The 10 principles of Tai Chi

An explanation of the most important concepts of Tai Chi

Even if 6 Dragons Kung Fu has a lot of differences with Tai Chi (Taiji), it is very useful to analyze the core concepts of this incredibly complex and fascinating style of Kung Fu.

Probably the teachings that we are going to share cannot be easily understood by the beginners but at our analysis will follow an in-depth explanation (in future articles).

Principle 1

We have to be empty, agile and keep the energy at the top of our heads.


  • We have to keep the concentration of our Qi at the top of the head
  • Our head must be straight to manage our balance (read Kung Fu rooting: the pyramid concept)
  • We must not abuse the brute force of the muscular strength
  • Muscular energy forces our neck to remain rigid
  • If our neck is in tension the circulation of blood and breathing becomes less efficient
  • Our strategic planning must not be instinctive but natural

Principle 2

We have to stretch the back and pull our chest.


  • We have to slightly pull our chest to allow the weave of our breathing to reach the dan tien area
  • We do not have to bend our trunk to avoid the breathing compression in the upper part of the chest
  • If the upper part of the chest is compressed it becomes heavy, the lower part lighter and feet would tend to float
  • The stretching of our back is the natural consequence of the flexion of the chest
  • Stretching our back we have to make the breath to stick to it
  • Doing this we can connect the power that comes from the spinal chord axis

Principle 3

We have to relax our waist.


  • The waist commands our entire body and can manage an incredible strength
  • This way the feet can apply the power and our pelvis becomes a firm foundation
  • The changes from “full” to “empty” of our body parts can be performed through the waist with spinning motions
  • When a practitioner has lacks of strength the problem is in the waist (and / or in the legs)

Principle 4

We have to be able to understand and express “full” and “empty” states of our body elements.

  • If we are concentrating all the percentage of our body’s weight on a leg it is full
  • If we are concentrating all the percentage of our body’s weight on a leg, the other is empty
  • Our movements (rotations, etc.) can be fast, effective and without effort only if we can manage the exchange from full to empty and vice-versa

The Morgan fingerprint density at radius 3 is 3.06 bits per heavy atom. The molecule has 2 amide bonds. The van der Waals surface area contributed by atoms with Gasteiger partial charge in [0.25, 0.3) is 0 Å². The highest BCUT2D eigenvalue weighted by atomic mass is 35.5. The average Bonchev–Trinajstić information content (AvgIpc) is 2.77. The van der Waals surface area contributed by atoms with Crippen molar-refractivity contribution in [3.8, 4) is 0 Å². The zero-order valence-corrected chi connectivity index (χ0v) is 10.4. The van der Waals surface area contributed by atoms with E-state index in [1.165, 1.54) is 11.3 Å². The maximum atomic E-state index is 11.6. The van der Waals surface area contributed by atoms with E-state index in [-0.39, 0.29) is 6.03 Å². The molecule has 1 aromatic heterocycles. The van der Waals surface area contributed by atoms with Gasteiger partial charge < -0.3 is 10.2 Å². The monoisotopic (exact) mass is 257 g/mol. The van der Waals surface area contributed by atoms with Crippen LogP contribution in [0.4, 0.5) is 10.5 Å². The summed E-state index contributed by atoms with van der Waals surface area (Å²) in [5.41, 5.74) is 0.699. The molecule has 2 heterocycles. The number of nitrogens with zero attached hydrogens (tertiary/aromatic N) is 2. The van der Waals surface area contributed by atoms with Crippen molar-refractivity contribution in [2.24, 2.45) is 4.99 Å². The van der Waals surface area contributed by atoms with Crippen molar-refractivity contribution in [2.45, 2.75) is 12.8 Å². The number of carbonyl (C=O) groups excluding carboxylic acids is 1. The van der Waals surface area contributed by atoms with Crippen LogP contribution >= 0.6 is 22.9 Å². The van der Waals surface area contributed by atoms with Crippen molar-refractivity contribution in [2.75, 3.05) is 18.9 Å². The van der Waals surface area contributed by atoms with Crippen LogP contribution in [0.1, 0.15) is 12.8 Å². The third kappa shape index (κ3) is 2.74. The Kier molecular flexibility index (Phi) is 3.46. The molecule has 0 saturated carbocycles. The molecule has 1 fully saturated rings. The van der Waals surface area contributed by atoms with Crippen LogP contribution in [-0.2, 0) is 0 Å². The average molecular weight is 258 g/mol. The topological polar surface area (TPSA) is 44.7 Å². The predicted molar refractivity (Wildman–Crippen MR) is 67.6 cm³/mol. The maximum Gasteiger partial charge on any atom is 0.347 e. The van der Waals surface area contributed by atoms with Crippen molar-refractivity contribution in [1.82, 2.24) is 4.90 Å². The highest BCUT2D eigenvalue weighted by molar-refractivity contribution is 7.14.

• If we are not able to control instinctively at the right moments and with the right harmony this changes, our flow becomes unstable, unbalanced and ineffective
  • This way, the quality of our movements becomes poor, we waste energies and we can be easily destabilized (even by the simplest opponent’s pulling)

Principle 5

We have to relax our shoulders and our elbows.

  • Relaxing the shoulders and elbows means letting them to freely fall down
  • Without shoulders’ relaxation, an unwanted tension will force our breathing to go upward
  • If breathing moves away from our dan tien, our entire structure will be weaker
  • If elbows are in tension and up, the shoulders cannot relax, this way we cannot express a powerful push (eg. to repel our opponent)

Principle 6

We have to tactically think in a creative manner instead of using the brute force.

  •  Our entire body must be without tensions, this way our energies do not remain locked in our bones, muscles (etc.)
  • If the body is not relaxed our movements / reactions are slower, a big part of the power that we could use cannot be released
  • Our organism has channels for circulating the breath, just like the earth has its own furrows, if there are no obstructions, water can flow freely
  • When stiffness fills these channels, blood and breath are hindered and unable to flow and our effectiveness disappears
  • Tai Chi strength comes from deep inside, if we trust on relaxation, blood and breath can circulate freely and continuously without intromissions